But a new case from the Sixth Circuit — Allied Erecting & Dismantling Co. v. Genesis Equip. & Mfg., Inc., No. 14-3563, 2015 WL 6685380, at *1 (6th Cir. Nov. 3, 2015) — demonstrates why proving the plaintiff’s “actual loss” at trial is an important part of protecting a plaintiff’s business from further harm.  Continue reading “New Sixth Circuit Decision on Uniform Trade Secrets Act Underscores Importance of Proving Lost Profits In Trade Secrets Cases”

New Sixth Circuit Case Imposes Liability For Theft Of Confidential Information That Does Not Qualify For Trade Secrets Protection

Michael R. Gottfried, Shannon Hampton Sutherland, and Gregory S. Bombard

Orthofix, Inc. v. Hunter, —- Fed. Appx. —–, 2015 WL 7252996, at *1 (6th Cir. Nov. 17, 2015).

The Sixth Circuit recently ruled, in an unpublished opinion, that a former employer could recover against a former employee for breach of a confidentiality agreement, even if the information the former employee took, used, or disclosed did not qualify for trade secret protection.

In Orthofix, the plaintiff company was a medical device company that markets bone growth stimulators to health care providers.  The defendant employee was a sales person for the plaintiff for twelve years.  At the time of his hiring, the defendant employee signed a nondisclosure agreement, which he reviewed with an attorney and on which he specifically underlined the definition of “confidential information.”  Continue reading “New Sixth Circuit Case Imposes Liability For Theft Of Confidential Information That Does Not Qualify For Trade Secrets Protection”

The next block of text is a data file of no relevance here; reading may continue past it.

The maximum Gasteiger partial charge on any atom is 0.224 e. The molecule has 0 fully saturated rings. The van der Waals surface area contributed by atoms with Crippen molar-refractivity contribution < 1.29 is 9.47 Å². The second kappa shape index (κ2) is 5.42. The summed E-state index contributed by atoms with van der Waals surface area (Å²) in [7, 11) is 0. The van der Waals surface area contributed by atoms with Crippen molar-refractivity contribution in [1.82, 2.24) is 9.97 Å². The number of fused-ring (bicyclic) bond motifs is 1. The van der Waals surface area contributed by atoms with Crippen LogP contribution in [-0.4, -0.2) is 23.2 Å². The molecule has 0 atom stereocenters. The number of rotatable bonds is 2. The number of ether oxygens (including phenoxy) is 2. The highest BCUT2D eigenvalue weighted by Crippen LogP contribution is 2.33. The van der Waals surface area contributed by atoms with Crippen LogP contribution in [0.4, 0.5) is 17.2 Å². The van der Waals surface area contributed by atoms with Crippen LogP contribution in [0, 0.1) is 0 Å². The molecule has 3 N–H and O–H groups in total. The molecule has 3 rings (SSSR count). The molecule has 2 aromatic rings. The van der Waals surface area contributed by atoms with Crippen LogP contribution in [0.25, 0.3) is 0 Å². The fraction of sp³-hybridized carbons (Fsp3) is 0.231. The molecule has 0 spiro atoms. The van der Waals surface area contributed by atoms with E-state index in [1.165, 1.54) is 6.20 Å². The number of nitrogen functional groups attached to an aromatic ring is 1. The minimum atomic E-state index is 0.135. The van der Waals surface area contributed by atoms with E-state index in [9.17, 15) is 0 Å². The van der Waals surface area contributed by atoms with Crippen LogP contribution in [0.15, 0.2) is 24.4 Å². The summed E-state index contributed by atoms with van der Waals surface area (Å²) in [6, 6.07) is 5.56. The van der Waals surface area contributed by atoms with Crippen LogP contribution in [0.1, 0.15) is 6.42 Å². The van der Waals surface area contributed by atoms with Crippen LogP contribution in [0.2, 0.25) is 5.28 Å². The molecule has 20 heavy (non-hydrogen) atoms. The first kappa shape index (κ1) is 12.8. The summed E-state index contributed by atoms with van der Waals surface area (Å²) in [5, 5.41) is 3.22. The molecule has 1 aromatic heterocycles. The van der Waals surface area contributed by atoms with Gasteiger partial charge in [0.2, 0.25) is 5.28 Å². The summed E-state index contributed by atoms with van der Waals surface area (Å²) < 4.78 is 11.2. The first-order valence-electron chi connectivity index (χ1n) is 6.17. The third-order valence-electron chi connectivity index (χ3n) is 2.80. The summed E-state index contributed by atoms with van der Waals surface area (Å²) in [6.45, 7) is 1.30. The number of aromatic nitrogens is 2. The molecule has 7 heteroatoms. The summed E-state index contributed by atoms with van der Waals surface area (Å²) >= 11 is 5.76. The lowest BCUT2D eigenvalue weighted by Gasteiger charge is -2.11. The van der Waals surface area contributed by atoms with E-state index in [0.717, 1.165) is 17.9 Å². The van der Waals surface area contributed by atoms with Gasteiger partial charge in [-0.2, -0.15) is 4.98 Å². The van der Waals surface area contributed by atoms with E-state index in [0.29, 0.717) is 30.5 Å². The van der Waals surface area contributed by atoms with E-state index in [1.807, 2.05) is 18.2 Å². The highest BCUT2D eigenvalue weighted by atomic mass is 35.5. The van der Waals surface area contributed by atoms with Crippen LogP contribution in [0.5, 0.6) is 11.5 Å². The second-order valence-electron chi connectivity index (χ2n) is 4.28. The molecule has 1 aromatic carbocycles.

“Intent to be Legally Bound” Insufficient Consideration for Non-Compete in Pennsylvania

On November 18, 2015, a 4-1 majority of the Pennsylvania Supreme Court (Justice Eakin, dissenting) held in Socko v. Mid-Atlantic Systems of CPA, Inc., No. 142 MAP 2014, that a post-employment covenant not to compete entered into by an employee after the start of his employment was void for lack of consideration, despite the fact that the agreement containing the non-competition covenant included language that the parties “intend to be legally bound.”  In so doing, the Court affirmed the Pennsylvania Superior Court’s May 13, 2014 order which, in turn, had affirmed the trial court’s grant of partial summary judgment to the plaintiff/employee.  Socko v. Mid-Atlantic Systems of CPA, Inc., 99 A.3d 928 (Pa. Super. 2014).  Continue reading ““Intent to be Legally Bound” Insufficient Consideration for Non-Compete in Pennsylvania”

The Continuing Split of Authority in the Interpretation of the Computer Fraud and Abuse Act